A second child born at Summerlin Hospital Medical Center during last year’s tuberculosis outbreak has tested positive for the respiratory disease, attorney Matthew Callister said Thursday.
He made the announcement in District Judge Kenneth Cory’s courtroom.
Callister had filed a petition asking Cory to compel the Southern Nevada Health District to “continue to monitor and test any and all babies born at Summerlin Hospital during the summer of 2013” until they turn 2.
“Clients were told that it was no longer necessary to monitor and test babies after their first birthday, since they are likely no longer at risk for testing positive for tuberculosis,” according to the petition.
The health district’s lawyer could not attend Thursday’s hearing, so Cory postponed the matter until Oct. 30.
Callister filed a class action lawsuit last year on behalf of several people who allege they were exposed to TB at the hospital. He said about 200 people have signed on as plaintiffs in the case, including 70 adults who have tested positive for the disease.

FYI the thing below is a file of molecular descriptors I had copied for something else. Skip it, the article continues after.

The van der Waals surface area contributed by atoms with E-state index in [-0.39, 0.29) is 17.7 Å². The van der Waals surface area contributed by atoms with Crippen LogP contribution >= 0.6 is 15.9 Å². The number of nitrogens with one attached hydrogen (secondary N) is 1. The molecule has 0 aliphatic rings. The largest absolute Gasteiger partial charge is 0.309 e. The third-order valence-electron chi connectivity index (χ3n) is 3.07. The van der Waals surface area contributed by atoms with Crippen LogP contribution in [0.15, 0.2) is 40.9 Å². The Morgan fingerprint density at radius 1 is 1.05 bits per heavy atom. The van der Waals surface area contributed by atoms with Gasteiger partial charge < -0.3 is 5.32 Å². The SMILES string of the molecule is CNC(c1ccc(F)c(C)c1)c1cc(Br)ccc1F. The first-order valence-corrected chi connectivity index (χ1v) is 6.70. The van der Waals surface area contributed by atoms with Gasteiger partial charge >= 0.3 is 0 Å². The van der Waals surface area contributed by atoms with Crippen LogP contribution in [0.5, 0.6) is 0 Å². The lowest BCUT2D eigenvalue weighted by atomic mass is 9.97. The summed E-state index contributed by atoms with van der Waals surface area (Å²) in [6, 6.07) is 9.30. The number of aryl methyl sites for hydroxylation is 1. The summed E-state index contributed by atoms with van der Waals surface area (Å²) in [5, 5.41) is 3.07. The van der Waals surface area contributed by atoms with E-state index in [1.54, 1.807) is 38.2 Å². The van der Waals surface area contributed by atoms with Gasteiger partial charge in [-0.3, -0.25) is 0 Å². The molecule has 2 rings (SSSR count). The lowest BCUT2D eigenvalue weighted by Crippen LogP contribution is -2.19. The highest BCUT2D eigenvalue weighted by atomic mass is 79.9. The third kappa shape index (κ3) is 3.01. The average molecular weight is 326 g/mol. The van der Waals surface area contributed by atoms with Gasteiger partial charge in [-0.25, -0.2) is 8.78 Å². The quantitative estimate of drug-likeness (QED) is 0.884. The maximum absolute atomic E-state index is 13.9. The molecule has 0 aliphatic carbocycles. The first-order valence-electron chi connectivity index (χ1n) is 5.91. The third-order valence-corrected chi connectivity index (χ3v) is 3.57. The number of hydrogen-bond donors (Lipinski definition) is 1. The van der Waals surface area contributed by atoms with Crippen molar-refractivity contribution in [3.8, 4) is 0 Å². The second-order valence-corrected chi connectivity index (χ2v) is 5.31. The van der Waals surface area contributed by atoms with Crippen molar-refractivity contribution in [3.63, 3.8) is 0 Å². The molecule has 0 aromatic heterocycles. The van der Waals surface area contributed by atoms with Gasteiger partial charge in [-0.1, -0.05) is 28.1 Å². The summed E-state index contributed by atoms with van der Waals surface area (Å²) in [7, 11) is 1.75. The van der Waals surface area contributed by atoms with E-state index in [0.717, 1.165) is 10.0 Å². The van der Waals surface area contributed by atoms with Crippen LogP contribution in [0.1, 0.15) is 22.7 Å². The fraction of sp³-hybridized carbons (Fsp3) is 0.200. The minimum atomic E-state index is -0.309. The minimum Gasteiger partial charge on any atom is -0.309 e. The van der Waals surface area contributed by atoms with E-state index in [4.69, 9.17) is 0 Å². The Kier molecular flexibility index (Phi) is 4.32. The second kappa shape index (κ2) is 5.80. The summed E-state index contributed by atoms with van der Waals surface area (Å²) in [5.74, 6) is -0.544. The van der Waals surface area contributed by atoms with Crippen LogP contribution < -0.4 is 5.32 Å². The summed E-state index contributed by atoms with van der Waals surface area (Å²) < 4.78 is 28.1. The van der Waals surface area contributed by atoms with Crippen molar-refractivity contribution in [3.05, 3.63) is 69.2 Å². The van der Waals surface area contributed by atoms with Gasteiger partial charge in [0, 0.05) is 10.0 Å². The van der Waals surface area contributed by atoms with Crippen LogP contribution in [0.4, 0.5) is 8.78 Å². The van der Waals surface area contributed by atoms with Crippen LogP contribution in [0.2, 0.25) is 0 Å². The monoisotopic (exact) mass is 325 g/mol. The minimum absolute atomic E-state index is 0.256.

The lawyer said two children have tested positive. He represents the second child, a 15-month-old girl who tested positive Wednesday.
Callister said the girl tested negative late last year, but she went to her private doctor for a blood test that yielded the positive result. He also said the girl’s mother is pregnant, and “there’s no way to test a baby in utero.”
The lawsuit accuses Summerlin Hospital of negligence and a lack of oversight for failing to screen patients, maintain proper infection controls or adequately respond once officials were notified a former patient died from tuberculosis.
Contact reporter Carri Geer Thevenot at firstname.lastname@example.org or 702-384-8710. Find her on Twitter: @CarriGeer.